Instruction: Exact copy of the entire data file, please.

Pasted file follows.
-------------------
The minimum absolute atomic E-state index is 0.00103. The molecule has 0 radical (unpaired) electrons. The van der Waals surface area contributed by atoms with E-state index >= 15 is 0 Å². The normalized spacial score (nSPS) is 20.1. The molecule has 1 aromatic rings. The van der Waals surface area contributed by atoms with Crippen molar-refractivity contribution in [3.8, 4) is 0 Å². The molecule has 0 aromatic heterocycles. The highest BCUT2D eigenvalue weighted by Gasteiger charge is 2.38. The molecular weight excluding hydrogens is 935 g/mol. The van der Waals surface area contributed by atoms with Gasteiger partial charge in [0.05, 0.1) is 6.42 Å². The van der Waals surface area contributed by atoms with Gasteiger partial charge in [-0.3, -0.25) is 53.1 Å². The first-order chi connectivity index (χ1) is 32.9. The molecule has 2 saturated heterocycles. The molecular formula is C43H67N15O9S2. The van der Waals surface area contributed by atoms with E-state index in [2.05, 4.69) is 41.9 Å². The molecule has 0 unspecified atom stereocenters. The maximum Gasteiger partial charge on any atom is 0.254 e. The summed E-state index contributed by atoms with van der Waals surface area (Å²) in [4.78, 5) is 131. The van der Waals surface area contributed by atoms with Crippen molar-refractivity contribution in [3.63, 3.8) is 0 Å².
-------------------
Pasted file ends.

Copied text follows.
The minimum absolute atomic E-state index is 0.00103. The molecule has 0 radical (unpaired) electrons. The van der Waals surface area contributed by atoms with E-state index >= 15 is 0 Å². The normalized spacial score (nSPS) is 20.1. The molecule has 1 aromatic rings. The van der Waals surface area contributed by atoms with Crippen molar-refractivity contribution in [3.8, 4) is 0 Å². The molecule has 0 aromatic heterocycles. The highest BCUT2D eigenvalue weighted by Gasteiger charge is 2.38. The molecular weight excluding hydrogens is 935 g/mol. The van der Waals surface area contributed by atoms with Gasteiger partial charge in [0.05, 0.1) is 6.42 Å². The van der Waals surface area contributed by atoms with Gasteiger partial charge in [-0.3, -0.25) is 53.1 Å². The first-order chi connectivity index (χ1) is 32.9. The molecule has 2 saturated heterocycles. The molecular formula is C43H67N15O9S2. The van der Waals surface area contributed by atoms with E-state index in [2.05, 4.69) is 41.9 Å². The molecule has 0 unspecified atom stereocenters. The maximum Gasteiger partial charge on any atom is 0.254 e. The summed E-state index contributed by atoms with van der Waals surface area (Å²) in [4.78, 5) is 131. The van der Waals surface area contributed by atoms with Crippen molar-refractivity contribution in [3.63, 3.8) is 0 Å².